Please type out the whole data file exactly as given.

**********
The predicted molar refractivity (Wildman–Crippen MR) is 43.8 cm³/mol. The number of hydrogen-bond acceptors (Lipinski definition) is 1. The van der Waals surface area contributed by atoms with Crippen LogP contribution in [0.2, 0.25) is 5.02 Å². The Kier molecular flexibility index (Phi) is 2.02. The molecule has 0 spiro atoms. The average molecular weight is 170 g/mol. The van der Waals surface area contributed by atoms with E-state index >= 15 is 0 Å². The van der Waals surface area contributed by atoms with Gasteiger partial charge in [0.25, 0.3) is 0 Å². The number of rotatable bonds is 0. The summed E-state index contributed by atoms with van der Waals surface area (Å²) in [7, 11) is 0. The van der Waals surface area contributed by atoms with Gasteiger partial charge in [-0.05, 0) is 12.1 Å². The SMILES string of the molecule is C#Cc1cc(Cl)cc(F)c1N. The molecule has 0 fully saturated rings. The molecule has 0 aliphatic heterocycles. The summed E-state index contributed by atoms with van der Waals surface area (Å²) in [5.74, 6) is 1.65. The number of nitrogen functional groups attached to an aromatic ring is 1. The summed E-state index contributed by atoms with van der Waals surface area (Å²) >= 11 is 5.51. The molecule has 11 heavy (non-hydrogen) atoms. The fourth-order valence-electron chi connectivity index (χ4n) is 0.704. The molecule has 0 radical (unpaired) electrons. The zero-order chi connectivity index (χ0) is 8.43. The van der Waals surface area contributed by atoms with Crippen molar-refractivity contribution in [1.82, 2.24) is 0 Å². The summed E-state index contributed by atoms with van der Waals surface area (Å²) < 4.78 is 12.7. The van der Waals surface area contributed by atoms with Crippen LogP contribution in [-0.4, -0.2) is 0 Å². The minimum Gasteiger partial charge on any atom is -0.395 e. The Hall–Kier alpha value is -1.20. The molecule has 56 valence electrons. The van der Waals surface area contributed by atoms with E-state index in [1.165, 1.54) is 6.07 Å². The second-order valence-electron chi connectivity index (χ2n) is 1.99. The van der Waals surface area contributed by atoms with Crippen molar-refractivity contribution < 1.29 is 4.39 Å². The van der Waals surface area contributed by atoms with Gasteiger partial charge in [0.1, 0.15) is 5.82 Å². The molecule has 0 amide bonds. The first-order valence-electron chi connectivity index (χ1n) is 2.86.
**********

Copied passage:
The predicted molar refractivity (Wildman–Crippen MR) is 43.8 cm³/mol. The number of hydrogen-bond acceptors (Lipinski definition) is 1. The van der Waals surface area contributed by atoms with Crippen LogP contribution in [0.2, 0.25) is 5.02 Å². The Kier molecular flexibility index (Phi) is 2.02. The molecule has 0 spiro atoms. The average molecular weight is 170 g/mol. The van der Waals surface area contributed by atoms with E-state index >= 15 is 0 Å². The van der Waals surface area contributed by atoms with Gasteiger partial charge in [0.25, 0.3) is 0 Å². The number of rotatable bonds is 0. The summed E-state index contributed by atoms with van der Waals surface area (Å²) in [7, 11) is 0. The van der Waals surface area contributed by atoms with Gasteiger partial charge in [-0.05, 0) is 12.1 Å². The SMILES string of the molecule is C#Cc1cc(Cl)cc(F)c1N. The molecule has 0 fully saturated rings. The molecule has 0 aliphatic heterocycles. The summed E-state index contributed by atoms with van der Waals surface area (Å²) in [5.74, 6) is 1.65. The number of nitrogen functional groups attached to an aromatic ring is 1. The summed E-state index contributed by atoms with van der Waals surface area (Å²) >= 11 is 5.51. The molecule has 11 heavy (non-hydrogen) atoms. The fourth-order valence-electron chi connectivity index (χ4n) is 0.704. The molecule has 0 radical (unpaired) electrons. The zero-order chi connectivity index (χ0) is 8.43. The van der Waals surface area contributed by atoms with Crippen molar-refractivity contribution in [1.82, 2.24) is 0 Å². The summed E-state index contributed by atoms with van der Waals surface area (Å²) < 4.78 is 12.7. The van der Waals surface area contributed by atoms with Crippen LogP contribution in [-0.4, -0.2) is 0 Å². The minimum Gasteiger partial charge on any atom is -0.395 e. The Hall–Kier alpha value is -1.20. The molecule has 56 valence electrons. The van der Waals surface area contributed by atoms with E-state index in [1.165, 1.54) is 6.07 Å². The second-order valence-electron chi connectivity index (χ2n) is 1.99. The van der Waals surface area contributed by atoms with Crippen molar-refractivity contribution < 1.29 is 4.39 Å². The van der Waals surface area contributed by atoms with Gasteiger partial charge in [0.1, 0.15) is 5.82 Å². The molecule has 0 amide bonds. The first-order valence-electron chi connectivity index (χ1n) is 2.86.